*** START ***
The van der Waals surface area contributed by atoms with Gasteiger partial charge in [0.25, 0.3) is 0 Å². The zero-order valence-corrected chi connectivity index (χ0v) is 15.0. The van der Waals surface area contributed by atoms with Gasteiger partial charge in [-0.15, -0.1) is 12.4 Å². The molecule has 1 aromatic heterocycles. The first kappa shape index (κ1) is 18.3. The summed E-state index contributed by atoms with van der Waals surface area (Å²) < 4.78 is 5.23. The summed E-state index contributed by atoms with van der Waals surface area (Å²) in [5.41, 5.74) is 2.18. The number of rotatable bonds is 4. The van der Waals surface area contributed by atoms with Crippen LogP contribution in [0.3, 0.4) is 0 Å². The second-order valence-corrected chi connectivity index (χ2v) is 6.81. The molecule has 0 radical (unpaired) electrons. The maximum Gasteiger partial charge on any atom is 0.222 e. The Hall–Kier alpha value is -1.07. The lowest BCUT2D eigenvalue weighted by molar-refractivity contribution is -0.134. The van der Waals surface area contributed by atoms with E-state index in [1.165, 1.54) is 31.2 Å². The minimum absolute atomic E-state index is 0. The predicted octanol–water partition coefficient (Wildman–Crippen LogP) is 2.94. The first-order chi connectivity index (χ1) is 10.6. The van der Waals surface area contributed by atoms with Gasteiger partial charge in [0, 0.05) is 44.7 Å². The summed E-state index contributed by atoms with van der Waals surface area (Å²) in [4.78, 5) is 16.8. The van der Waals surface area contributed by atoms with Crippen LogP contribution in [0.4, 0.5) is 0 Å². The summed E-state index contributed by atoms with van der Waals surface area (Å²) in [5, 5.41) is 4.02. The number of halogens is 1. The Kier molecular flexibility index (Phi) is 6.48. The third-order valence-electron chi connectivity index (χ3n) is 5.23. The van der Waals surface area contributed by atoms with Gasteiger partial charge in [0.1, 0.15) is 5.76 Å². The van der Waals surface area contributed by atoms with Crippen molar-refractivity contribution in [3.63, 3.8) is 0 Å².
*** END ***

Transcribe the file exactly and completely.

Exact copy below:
The van der Waals surface area contributed by atoms with Gasteiger partial charge in [0.25, 0.3) is 0 Å². The zero-order valence-corrected chi connectivity index (χ0v) is 15.0. The van der Waals surface area contributed by atoms with Gasteiger partial charge in [-0.15, -0.1) is 12.4 Å². The molecule has 1 aromatic heterocycles. The first kappa shape index (κ1) is 18.3. The summed E-state index contributed by atoms with van der Waals surface area (Å²) < 4.78 is 5.23. The summed E-state index contributed by atoms with van der Waals surface area (Å²) in [5.41, 5.74) is 2.18. The number of rotatable bonds is 4. The van der Waals surface area contributed by atoms with Crippen LogP contribution in [0.3, 0.4) is 0 Å². The second-order valence-corrected chi connectivity index (χ2v) is 6.81. The molecule has 0 radical (unpaired) electrons. The maximum Gasteiger partial charge on any atom is 0.222 e. The Hall–Kier alpha value is -1.07. The lowest BCUT2D eigenvalue weighted by molar-refractivity contribution is -0.134. The van der Waals surface area contributed by atoms with E-state index in [1.165, 1.54) is 31.2 Å². The minimum absolute atomic E-state index is 0. The predicted octanol–water partition coefficient (Wildman–Crippen LogP) is 2.94. The first-order chi connectivity index (χ1) is 10.6. The van der Waals surface area contributed by atoms with Gasteiger partial charge in [0, 0.05) is 44.7 Å². The summed E-state index contributed by atoms with van der Waals surface area (Å²) in [4.78, 5) is 16.8. The van der Waals surface area contributed by atoms with Crippen LogP contribution in [0.4, 0.5) is 0 Å². The summed E-state index contributed by atoms with van der Waals surface area (Å²) in [5, 5.41) is 4.02. The number of halogens is 1. The Kier molecular flexibility index (Phi) is 6.48. The third-order valence-electron chi connectivity index (χ3n) is 5.23. The van der Waals surface area contributed by atoms with Gasteiger partial charge in [0.1, 0.15) is 5.76 Å². The van der Waals surface area contributed by atoms with Crippen molar-refractivity contribution in [3.63, 3.8) is 0 Å².